Ecuador: Selected Issues and Statistical Annex

The crisis in the banking sector was one of the major contributing factors that led Ecuador to abandon its own currency and introduce the U.S. dollar as legal tender. However, to illustrate the weak growth performance of the country, it is necessary to examine the structural weaknesses in the labor market, the tax system, and the trade system. These weaknesses resulted in the increase in poverty and inequality. This paper provides a brief summary of recent economic developments and statistical data on economic indices of Ecuador.

Abstract

The crisis in the banking sector was one of the major contributing factors that led Ecuador to abandon its own currency and introduce the U.S. dollar as legal tender. However, to illustrate the weak growth performance of the country, it is necessary to examine the structural weaknesses in the labor market, the tax system, and the trade system. These weaknesses resulted in the increase in poverty and inequality. This paper provides a brief summary of recent economic developments and statistical data on economic indices of Ecuador.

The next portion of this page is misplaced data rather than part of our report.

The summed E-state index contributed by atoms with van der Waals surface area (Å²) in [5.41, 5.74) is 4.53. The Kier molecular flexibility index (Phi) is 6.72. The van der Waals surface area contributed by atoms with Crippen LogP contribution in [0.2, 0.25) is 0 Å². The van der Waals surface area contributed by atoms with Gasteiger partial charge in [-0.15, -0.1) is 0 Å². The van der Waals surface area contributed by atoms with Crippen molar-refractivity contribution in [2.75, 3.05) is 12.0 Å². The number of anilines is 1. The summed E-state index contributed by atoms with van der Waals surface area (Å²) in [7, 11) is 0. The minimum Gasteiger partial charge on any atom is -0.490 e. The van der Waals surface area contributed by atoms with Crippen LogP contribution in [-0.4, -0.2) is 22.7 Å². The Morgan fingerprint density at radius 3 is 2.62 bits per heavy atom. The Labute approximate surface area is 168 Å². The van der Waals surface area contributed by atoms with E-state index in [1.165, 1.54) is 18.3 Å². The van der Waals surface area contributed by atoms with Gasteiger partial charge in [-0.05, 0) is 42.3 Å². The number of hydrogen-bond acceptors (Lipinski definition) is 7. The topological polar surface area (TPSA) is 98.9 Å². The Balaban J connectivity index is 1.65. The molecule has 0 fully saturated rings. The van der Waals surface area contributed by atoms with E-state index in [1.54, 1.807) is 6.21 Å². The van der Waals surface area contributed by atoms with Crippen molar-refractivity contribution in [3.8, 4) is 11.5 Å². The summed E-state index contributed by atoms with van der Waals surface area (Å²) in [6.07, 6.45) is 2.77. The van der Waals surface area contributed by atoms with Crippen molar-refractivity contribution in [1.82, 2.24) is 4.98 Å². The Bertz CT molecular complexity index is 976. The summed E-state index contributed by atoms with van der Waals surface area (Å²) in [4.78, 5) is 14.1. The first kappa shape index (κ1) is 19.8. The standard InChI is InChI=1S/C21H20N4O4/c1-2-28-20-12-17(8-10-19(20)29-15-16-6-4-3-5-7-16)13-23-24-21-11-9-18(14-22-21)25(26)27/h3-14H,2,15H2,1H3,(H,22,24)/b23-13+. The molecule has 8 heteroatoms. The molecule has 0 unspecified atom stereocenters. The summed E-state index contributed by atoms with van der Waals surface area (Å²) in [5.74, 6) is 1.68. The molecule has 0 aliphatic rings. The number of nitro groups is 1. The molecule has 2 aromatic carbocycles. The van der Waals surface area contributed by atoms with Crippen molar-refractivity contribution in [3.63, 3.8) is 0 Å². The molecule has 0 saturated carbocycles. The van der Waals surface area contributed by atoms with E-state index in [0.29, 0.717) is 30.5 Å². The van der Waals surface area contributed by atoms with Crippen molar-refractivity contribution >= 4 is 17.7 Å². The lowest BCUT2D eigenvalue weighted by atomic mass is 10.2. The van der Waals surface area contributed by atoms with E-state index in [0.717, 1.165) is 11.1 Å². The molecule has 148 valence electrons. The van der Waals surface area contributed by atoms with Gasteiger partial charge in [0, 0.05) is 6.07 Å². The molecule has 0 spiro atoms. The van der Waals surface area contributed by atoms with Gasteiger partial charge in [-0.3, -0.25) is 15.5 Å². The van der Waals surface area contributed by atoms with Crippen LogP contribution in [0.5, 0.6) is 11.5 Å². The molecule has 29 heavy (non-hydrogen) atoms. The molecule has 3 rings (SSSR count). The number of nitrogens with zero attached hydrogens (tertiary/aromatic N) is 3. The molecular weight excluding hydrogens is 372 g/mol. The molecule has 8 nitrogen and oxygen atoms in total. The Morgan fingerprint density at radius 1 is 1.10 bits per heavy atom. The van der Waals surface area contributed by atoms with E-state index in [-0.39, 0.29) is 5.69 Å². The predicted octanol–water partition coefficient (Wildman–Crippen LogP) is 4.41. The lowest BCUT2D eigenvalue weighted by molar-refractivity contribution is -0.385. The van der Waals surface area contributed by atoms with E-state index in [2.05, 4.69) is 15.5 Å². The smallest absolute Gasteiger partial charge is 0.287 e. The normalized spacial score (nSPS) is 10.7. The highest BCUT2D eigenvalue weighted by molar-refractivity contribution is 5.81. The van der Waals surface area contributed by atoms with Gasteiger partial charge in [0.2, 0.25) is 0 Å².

II. Sources of Economic Growth, 1970-99 4

18. This chapter provides an overview of Ecuador’s economic growth over the past three decades. The objective is to highlight some of the key features of long-term growth, and thus to set the stage for the subsequent chapters. The discussion is divided into three sections: the first looks at Ecuador’s growth in a regional perspective, the second uses a production function approach to calculate the contribution to growth from capital, labor, and total factor productivity, and the last looks more closely at growth in the 1990s.